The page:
Proposition 21 aims to establish a vehicle license surcharge to help fund state parks and wildlife programs. Surcharged vehicles will have free admission to all state parks.
I can hear the moaning already: Times are tight! No more taxes!
This is true. With the California Employment Development Department estimating unemployment around 12 percent, it seems downright stupid to increase vehicle license fees for all. And with times as dire as they are, why should we care about our state parks?
In an effort to make ends meet, our politicians have threatened to shut down some or all of our state parks time and time again.
Proposition 21 will create a trust fund within the state treasury and money available will be used strictly for operation and maintenance of park facilities, wildlife and natural resource conservation, outreach and public education. Proposition 21 forbids our politicians from using money in the trust fund for any other projects.
To ensure that the money collected is used as intended, The State Parks and Wildlife Conservation Trust Fund will be subject to an annual audit by an oversight committee, and its report shall be made available to the public.
California—with all its problems—is a beautiful state. It’s easy for us to take our state for granted. I have family and friends overseas, and they all, without fail, marvel at the beautiful vistas and amount of open space that we are blessed with in California. Our state parks cover over 1.5 million acres. We have over 13,000 individual campsites.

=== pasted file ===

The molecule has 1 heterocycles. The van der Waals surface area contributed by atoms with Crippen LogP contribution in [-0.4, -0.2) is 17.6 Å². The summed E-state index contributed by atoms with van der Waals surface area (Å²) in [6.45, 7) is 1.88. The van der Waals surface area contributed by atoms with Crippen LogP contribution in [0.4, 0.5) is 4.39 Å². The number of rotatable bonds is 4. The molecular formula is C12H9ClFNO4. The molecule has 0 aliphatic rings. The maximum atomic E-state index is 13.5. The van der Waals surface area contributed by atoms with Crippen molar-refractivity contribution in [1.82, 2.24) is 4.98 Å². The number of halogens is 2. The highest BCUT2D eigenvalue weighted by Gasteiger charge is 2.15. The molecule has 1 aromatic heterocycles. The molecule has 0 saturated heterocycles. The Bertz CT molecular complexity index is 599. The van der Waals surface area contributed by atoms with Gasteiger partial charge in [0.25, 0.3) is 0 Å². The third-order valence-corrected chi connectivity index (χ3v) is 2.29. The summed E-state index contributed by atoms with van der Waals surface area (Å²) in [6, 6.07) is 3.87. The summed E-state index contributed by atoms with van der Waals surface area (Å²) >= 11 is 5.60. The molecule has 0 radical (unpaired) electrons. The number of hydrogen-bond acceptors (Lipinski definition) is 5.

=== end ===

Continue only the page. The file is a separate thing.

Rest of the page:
As a mountain biker and occasional surfer and body boarder, I have greatly enjoyed California’s state parks. Some of my fondest memories are of camping trips up and down California and of road trips with friends in search of new single-track trails to ride. I am not alone. According to the state park systems 2008-2009 statistical report, our state parks received over 72 million visitors between day users and campers in the fiscal year 2008-2009.
This issue goes beyond our recreational needs. Our state parks also support local economies and generate tax revenues. In fact, many local chambers of commerce are in favor of proposition 21.
Although most of our state parks are still open to some degree, their hours of operation have been curtailed, maintenance has been reduced and their overall quality has deteriorated. Bathrooms and showers are not as clean as they could be. Trails are not well maintained.
Many of the arguments against proposition 21 center around Sacramento’s inefficient and dishonest use of state funds, as well as the usual uproar whenever any kind of tax is proposed.
Like many people, I don’t enjoy paying taxes. However, proposition 21 will keep our state parks open and in better shape. It will help preserve our state parks for future generations and it will support local economies. All for a whopping $18 annual fee.